Student Activist Creates Business to Help Peers
Erin Schrode was 13 years old when she realized her makeup contained dangerous chemicals and toxins.
Eight years later, her efforts to warn her peers of the danger posed by certain products has resulted in the creation of Teens Turning Green (TTG), a non-profit organization for high school and college students. The group raises awareness about the dangers of certain consumer products, and provides eco-friendly alternatives. It also conducts programs that encourage young people to lead a safe and environment-friendly lifestyle.
“All these programs are what you can look like, living a normal life as a young person, but just thinking differently. It’s a mind shift,” said Schrode, a senior at New York University. Schrode founded TTG with her mother in 2005, in San Francisco. She hopes that through the group, more young people will adopt a passion for leading a green life.
“This is who I’ve been my whole life. I don’t get much sleep, but it all sort of works. I am not compartmentalized, it is who I am,” said Schrode. “For me, I cannot imagine life any other way. It’s incredibly rewarding.”
Originally created to focus on makeup, TTG has dramatically expanded in its short life. The group’s most recent effort, Project Green Challenge, engaged more than 2,600 students on 510 campuses across 48 states and 21 countries in four challenges a day designed “to create more sustainable lifestyles, campuses, and communities,” according to TTG’s website.
Domenic Marcellino, Fellow at the Ecologic Institute, said students like Schrode in the 18-25 demographic will have the greatest impact on the future of the environment. Focusing on Americans’ lifestyle decisions, instead of how consumer items are produced, is a unique way to create a greener culture, he said.
“It is fairly innovative and part of the second wave of thinking about these issues, which involves talking about certain issues and behavior,” Marcellino said about TTG. “I think that whatever sorts of dreams people about an eco-friendly society are only probable from the business side. A lifestyle change is necessary too.”
While in school, Schrode saw the need for eco-friendly dorm options. The place where you sleep and spend many hours a day should be as safe as it can be for you and for the environment, she reasoned.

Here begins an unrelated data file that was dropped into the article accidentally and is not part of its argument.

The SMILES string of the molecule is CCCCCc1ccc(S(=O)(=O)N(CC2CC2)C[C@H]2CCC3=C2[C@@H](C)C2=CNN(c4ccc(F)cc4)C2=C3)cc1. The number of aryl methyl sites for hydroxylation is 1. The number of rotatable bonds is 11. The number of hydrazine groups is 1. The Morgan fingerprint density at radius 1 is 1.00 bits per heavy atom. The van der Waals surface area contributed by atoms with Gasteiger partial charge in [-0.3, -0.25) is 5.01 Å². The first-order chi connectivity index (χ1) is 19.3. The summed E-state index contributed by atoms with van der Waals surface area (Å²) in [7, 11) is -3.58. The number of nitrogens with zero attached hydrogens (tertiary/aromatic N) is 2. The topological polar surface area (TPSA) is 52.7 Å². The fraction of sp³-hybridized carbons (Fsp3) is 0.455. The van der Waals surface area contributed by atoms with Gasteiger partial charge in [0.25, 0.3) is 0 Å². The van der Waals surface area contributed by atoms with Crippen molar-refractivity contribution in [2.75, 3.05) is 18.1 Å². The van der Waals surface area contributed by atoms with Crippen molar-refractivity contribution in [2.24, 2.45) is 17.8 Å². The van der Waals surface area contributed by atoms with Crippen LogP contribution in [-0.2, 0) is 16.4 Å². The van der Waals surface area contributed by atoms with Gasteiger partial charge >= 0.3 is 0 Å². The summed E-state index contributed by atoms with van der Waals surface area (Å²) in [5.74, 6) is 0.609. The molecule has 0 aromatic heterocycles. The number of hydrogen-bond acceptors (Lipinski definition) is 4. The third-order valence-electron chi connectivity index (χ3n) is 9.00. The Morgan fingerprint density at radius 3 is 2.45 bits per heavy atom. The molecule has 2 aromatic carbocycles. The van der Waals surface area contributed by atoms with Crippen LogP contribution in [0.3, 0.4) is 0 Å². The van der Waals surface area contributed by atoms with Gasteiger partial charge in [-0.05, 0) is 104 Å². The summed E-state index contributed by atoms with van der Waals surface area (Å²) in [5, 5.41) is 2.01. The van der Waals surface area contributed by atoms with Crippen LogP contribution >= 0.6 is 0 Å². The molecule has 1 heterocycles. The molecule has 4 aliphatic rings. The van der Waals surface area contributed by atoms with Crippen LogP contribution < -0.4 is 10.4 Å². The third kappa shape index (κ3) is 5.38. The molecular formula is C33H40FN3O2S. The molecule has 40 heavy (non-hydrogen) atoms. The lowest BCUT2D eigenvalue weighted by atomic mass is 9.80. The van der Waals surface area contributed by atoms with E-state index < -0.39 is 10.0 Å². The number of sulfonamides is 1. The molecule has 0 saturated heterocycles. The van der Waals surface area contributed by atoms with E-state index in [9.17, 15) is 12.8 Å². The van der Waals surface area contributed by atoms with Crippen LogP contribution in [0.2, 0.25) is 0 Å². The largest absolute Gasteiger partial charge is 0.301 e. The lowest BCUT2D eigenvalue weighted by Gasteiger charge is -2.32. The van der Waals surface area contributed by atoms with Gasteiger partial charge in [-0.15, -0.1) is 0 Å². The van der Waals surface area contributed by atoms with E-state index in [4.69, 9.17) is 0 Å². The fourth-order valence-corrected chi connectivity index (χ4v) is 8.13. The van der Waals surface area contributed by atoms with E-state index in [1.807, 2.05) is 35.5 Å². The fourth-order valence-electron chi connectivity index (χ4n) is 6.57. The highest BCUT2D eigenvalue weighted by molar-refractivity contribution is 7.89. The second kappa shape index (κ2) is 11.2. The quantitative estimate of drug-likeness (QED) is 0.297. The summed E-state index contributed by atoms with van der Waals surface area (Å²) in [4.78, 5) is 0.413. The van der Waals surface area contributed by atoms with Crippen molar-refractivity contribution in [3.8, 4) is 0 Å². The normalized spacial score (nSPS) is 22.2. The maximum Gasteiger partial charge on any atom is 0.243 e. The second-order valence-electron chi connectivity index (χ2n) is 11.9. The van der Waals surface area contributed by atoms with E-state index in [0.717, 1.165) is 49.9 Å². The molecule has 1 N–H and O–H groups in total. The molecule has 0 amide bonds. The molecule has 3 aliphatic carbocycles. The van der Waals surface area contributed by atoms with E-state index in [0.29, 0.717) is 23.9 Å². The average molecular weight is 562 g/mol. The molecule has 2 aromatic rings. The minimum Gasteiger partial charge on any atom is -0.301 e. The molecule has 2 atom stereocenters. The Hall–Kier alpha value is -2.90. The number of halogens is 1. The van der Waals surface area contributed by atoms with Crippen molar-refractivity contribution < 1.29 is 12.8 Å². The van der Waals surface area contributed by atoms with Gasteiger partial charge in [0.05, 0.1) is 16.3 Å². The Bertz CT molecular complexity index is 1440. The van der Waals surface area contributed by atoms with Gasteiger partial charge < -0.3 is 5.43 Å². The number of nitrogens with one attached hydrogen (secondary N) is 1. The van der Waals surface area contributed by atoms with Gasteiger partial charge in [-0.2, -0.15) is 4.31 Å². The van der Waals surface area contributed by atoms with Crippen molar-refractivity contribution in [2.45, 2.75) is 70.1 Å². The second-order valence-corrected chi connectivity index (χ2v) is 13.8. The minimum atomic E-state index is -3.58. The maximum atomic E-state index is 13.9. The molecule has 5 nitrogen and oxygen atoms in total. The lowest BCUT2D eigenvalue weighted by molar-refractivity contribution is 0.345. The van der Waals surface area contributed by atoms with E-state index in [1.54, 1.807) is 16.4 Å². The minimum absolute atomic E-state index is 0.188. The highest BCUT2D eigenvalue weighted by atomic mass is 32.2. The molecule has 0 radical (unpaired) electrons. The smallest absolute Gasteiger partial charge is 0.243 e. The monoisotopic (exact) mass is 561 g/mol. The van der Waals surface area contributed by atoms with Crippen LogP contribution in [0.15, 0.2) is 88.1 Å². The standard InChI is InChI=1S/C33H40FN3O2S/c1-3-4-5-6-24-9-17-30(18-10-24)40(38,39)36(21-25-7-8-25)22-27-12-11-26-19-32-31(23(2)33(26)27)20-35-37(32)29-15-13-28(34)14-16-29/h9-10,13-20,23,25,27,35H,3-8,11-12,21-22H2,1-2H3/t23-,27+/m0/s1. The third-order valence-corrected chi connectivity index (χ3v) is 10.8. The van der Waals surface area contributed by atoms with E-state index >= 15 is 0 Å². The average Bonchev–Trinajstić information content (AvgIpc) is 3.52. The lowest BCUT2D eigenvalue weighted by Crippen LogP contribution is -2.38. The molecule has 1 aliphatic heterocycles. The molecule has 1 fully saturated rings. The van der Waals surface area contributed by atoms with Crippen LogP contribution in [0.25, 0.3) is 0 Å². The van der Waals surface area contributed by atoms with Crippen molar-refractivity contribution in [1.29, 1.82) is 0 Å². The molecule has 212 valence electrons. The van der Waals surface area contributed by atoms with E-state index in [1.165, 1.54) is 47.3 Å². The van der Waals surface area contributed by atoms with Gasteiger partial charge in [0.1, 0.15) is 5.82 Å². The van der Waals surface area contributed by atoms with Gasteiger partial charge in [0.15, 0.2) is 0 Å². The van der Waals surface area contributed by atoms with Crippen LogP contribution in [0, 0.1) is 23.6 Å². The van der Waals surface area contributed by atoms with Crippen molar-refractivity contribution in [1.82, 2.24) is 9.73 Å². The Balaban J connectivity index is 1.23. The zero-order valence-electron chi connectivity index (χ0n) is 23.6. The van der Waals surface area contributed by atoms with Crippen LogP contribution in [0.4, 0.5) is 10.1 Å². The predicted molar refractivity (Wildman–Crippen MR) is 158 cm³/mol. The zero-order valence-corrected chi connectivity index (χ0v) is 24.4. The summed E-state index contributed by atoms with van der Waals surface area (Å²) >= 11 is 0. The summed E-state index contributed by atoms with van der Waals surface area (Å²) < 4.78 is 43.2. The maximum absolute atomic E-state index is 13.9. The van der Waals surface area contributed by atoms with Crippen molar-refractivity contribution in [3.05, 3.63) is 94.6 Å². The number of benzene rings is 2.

In response, she began Project Green Dorm. TTG features an online green dorm checklist with eco-friendly room options including shower curtains, towels, apparel, and hygiene items. In Northern California, TTG opened “pop-up” stores, which are seasonal stores that sell a limited amount of items for a particular market. These “pop-ups” sold the environmentally safe back-to-school items featured on the green dorm checklist.
“When you give young people these options, more often than not they will make the sustainable choice,” Schrode said. “Back to school is such a huge market, and when we become educated we make better choices. When we have kids of our own we will start a new generation of eco-conscious people.”
Morgan Abbett, a rising junior at Stanford University, was a customer at the pop-up shop. She was the Teens Turning Green Representative at her high school and heard about the shop through TTG media campaign and school representatives.
“I really enjoyed the pop up shop as a place to buy my face wash and shampoo. Sometimes it is a little difficult to find the healthiest products in a place that’s really convenient. The shop made it easy to get ahold of those products,” Abbett said.
Abbett intends to continue to use green products throughout her life and to use the TTG website and online toolkit to find the best options.
“I am committed to keeping toxins out of myself and out of the environment. It gives me satisfaction to know that some of these choices can be so beneficial,” she said. “I can vote with my dollars to help companies that are doing the right thing, environmentally and socially.”
For the month of August, Schrode will launch a new promotion for Project Green Dorm: A dorm contest. Through Pinterest, students can post “ecofabulous” items for their dorm room. A team of judges will evaluate each Pinterest board, and choose the top designs.
The grand prize will feature all necessary green back-to-school items, including a laundry bag, yoga mat, organic cookbook, environmentally safe makeup, and many other items.
“We are really excited for this challenge and for students to take it on,” Schrode said. “We are excited for them to not only use our resources but also to find what strikes them. Is this about fair-trade? Packaging? Pesticides?”
For more information visit: http://www.teensturninggreen.org/programs/dorm-2/green-dorm-contest/